Tracy Martin has fielded countless complaints about barking dogs and overgrown weeds.
But as the owner of Diversified Property Management, a residential homeowner’s association management company, she tries to listen to each homeowner complaint as if it’s the first time she’s heard it.
That patience has helped grow her business 30 percent a year for the past five years.
The company just made a deal with its 21st homeowners association, which will be included in a client lineup that includes some of the region’s largest neighborhoods — Ridgeview at Stetson Hills with more than 3,000 homes — and one of the most prestigious — Kissing Camels’ upscale gated community.
Martin, who used to work in corporate customer service, and her husband Steve Martin, who used to sell commercial real estate, jumped into HOA management in 2005 when home sales were booming.
“We had a tiny little shack of an office downtown,” Martin said.
Today, Diversified tends to the HOA needs of 5,000 homeowners and 1,500 condominium owners; its annual dues range from $143 to $2,000 a home. Revenue for the company this year is expected to reach $700,000 and grow to $900,000 next year.
HOAs were created by developers in the 1960s and are usually at the center of neighborhood squabbles and bickering. Developers and builders decide the rules of HOAs, but property managers enforce them.
“You’ve got to have a thick skin,” Martin said.
“Imagine living in a neighborhood that didn’t have an association — your neighbor could paint the house purple or park the car on the front lawn,” she said.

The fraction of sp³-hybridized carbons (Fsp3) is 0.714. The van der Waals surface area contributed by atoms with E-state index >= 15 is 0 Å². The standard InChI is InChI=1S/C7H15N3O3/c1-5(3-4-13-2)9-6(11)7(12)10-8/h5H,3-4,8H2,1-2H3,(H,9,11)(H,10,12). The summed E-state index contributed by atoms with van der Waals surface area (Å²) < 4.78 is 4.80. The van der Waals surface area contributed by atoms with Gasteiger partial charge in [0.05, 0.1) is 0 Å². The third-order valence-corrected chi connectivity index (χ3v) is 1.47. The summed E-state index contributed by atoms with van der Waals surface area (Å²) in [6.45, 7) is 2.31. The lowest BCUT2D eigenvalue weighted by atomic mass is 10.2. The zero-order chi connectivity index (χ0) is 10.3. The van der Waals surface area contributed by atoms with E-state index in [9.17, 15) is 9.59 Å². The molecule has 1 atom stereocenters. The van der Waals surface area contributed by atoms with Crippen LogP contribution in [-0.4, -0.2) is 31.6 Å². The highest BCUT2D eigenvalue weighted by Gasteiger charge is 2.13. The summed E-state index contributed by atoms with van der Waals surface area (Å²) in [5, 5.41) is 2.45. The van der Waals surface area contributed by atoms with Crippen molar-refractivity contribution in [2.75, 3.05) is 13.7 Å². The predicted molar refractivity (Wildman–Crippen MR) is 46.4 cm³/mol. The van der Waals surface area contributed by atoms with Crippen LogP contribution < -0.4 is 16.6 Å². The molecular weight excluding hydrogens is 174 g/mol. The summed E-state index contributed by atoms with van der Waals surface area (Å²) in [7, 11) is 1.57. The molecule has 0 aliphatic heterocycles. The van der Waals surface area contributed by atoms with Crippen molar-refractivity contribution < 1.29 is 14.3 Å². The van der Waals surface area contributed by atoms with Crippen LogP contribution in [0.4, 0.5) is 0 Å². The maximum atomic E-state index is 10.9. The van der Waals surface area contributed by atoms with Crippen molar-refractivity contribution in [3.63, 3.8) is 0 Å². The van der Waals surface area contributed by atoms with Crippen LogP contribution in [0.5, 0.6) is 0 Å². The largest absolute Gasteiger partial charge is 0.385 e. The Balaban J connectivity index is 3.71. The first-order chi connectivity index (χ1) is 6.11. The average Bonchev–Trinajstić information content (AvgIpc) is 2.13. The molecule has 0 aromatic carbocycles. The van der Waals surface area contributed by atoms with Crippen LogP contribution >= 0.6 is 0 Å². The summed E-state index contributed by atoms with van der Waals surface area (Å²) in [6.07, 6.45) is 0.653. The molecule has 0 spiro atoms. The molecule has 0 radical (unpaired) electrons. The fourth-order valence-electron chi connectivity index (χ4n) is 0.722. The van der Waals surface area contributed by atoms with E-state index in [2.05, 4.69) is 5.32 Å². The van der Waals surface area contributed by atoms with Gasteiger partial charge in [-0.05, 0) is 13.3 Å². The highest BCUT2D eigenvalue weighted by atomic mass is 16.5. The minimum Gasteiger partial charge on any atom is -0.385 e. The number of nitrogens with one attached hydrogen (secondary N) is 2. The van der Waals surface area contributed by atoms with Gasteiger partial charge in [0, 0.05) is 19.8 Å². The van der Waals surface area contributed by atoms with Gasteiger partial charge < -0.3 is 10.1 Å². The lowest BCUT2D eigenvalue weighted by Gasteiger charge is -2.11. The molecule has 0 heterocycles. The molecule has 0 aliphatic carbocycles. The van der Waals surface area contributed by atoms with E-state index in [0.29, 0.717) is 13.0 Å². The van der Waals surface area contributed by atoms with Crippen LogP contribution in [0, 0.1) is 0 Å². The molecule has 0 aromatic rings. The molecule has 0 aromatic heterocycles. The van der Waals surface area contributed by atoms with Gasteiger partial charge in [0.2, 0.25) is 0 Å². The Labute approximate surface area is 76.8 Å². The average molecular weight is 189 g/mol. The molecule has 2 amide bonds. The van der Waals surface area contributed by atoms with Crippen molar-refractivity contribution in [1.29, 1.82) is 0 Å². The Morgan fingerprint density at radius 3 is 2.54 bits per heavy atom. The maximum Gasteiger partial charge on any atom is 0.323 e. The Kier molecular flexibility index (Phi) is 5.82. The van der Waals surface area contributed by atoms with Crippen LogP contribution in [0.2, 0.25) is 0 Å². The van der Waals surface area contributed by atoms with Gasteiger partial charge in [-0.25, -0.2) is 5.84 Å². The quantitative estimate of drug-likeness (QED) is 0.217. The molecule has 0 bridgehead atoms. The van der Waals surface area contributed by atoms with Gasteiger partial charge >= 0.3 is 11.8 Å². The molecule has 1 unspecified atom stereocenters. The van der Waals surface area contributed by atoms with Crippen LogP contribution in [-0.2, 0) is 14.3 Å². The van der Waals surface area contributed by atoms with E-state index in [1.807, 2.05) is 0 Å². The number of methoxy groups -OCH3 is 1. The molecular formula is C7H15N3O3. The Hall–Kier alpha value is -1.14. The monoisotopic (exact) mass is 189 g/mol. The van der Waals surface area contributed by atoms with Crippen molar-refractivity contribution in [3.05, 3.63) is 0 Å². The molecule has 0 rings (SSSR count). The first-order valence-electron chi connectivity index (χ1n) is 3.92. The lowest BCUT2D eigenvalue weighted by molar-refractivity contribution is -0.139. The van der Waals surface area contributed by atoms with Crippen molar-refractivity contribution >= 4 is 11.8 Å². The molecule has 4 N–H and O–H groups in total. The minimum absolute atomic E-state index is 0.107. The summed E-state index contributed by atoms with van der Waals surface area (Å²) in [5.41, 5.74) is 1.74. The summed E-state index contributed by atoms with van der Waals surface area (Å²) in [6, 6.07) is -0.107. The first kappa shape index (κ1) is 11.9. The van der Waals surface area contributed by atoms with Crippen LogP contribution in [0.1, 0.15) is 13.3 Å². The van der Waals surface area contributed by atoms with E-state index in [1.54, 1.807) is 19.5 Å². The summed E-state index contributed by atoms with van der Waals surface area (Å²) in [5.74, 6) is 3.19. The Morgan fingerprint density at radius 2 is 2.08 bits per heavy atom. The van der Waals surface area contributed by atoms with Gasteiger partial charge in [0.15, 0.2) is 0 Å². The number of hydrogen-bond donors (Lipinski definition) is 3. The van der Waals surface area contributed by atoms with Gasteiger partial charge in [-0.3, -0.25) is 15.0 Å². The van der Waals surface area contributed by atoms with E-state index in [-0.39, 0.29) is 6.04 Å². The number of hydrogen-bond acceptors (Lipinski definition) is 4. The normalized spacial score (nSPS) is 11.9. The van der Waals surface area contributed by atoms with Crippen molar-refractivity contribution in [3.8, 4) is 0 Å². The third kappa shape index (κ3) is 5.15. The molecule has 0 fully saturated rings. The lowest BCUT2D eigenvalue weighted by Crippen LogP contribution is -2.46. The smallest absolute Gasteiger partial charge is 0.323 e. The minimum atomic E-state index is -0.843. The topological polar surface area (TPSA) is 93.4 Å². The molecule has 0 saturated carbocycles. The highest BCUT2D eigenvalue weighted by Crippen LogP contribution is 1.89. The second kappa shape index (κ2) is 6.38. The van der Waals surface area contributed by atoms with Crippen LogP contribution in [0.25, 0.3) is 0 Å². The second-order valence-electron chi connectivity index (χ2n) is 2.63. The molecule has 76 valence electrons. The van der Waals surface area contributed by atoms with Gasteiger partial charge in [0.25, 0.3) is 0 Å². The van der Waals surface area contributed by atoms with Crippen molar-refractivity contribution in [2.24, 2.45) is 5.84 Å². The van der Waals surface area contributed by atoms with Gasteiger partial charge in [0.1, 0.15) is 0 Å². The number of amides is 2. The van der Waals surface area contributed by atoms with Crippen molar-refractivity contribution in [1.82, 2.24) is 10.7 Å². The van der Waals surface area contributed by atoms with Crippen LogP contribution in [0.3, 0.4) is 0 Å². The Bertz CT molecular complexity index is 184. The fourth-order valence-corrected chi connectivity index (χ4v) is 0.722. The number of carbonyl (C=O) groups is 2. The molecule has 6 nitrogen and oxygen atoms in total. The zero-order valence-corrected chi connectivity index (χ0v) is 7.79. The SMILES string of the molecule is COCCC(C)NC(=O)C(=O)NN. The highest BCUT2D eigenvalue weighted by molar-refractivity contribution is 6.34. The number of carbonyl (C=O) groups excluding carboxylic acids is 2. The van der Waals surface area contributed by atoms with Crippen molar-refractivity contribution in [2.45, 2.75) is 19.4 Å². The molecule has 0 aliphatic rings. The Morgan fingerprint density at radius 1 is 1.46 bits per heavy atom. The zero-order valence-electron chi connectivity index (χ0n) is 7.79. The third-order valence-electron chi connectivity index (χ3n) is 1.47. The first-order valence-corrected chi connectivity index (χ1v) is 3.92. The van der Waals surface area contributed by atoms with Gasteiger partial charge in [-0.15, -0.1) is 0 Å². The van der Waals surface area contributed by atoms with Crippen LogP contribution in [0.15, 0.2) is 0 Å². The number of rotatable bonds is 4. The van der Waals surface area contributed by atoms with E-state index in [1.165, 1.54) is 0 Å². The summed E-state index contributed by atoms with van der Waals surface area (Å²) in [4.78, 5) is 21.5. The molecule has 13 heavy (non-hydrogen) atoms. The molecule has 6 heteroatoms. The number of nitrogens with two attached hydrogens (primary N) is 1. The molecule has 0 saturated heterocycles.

HOA management is estimated to be a $12 billion a year industry with 62 million people living in 300,000 HOA-controlled neighborhoods nationally.
Foreclosures have hurt the HOA management industry. But Diversified has managed to add customers to its stable.
“We are getting new communities that want us to manage them — that has helped us keep momentum without all the new home sales,” Martin said.
Martin and her eight employees are experts at breaking down legal jargon found in most HOA agreements — the various covenants, articles of incorporation and bylaws — and putting it into plain language.
Her office receives between 20 and 50 calls a day, mostly from grumpy homeowners who have been notified of some sort of violation ranging from lawns that need cutting to trashcans that need to be put away.
“You buy a home; it’s your biggest purchase that you will ever make — it’s very personal,” Martin said. “When someone sends you a notice that you did something wrong, it stings.”
She said state lawmakers are considering legislation that would mandate HOAs for all new neighborhood developments.
That will mean more business for Martin — and probably a lot more barking-dog complaints, too.